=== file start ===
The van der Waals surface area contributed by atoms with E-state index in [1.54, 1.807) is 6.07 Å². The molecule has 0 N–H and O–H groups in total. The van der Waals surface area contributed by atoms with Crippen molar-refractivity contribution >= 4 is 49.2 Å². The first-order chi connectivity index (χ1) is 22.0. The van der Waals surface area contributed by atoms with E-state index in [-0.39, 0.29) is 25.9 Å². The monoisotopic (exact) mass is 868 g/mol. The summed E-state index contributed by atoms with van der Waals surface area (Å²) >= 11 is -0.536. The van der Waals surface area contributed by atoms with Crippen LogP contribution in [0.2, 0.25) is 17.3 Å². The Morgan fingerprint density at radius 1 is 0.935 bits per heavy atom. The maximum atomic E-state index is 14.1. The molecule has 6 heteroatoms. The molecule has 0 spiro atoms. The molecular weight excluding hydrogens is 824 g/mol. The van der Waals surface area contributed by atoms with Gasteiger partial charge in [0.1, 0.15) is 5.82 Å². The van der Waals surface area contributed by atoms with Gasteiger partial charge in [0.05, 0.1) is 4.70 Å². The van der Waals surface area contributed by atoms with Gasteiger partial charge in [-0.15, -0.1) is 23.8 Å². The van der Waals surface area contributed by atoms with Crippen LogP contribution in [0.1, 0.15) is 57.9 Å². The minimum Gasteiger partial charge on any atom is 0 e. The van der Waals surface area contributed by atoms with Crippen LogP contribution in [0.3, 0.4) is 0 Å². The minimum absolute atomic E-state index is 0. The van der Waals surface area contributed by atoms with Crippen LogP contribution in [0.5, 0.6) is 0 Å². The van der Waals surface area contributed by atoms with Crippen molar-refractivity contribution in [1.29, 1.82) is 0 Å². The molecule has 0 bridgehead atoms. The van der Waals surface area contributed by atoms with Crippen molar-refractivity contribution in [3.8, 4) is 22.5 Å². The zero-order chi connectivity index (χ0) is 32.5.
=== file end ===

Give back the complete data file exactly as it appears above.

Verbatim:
The van der Waals surface area contributed by atoms with E-state index in [1.54, 1.807) is 6.07 Å². The molecule has 0 N–H and O–H groups in total. The van der Waals surface area contributed by atoms with Crippen molar-refractivity contribution >= 4 is 49.2 Å². The first-order chi connectivity index (χ1) is 22.0. The van der Waals surface area contributed by atoms with E-state index in [-0.39, 0.29) is 25.9 Å². The monoisotopic (exact) mass is 868 g/mol. The summed E-state index contributed by atoms with van der Waals surface area (Å²) >= 11 is -0.536. The van der Waals surface area contributed by atoms with Crippen LogP contribution in [0.2, 0.25) is 17.3 Å². The Morgan fingerprint density at radius 1 is 0.935 bits per heavy atom. The maximum atomic E-state index is 14.1. The molecule has 6 heteroatoms. The molecule has 0 spiro atoms. The molecular weight excluding hydrogens is 824 g/mol. The van der Waals surface area contributed by atoms with Gasteiger partial charge in [0.1, 0.15) is 5.82 Å². The van der Waals surface area contributed by atoms with Gasteiger partial charge in [0.05, 0.1) is 4.70 Å². The van der Waals surface area contributed by atoms with Gasteiger partial charge in [-0.15, -0.1) is 23.8 Å². The van der Waals surface area contributed by atoms with Crippen LogP contribution in [0.1, 0.15) is 57.9 Å². The minimum Gasteiger partial charge on any atom is 0 e. The van der Waals surface area contributed by atoms with Crippen LogP contribution in [0.3, 0.4) is 0 Å². The minimum absolute atomic E-state index is 0. The van der Waals surface area contributed by atoms with Crippen LogP contribution in [0.5, 0.6) is 0 Å². The van der Waals surface area contributed by atoms with Crippen molar-refractivity contribution in [1.29, 1.82) is 0 Å². The molecule has 0 bridgehead atoms. The van der Waals surface area contributed by atoms with Crippen molar-refractivity contribution in [3.8, 4) is 22.5 Å². The zero-order chi connectivity index (χ0) is 32.5.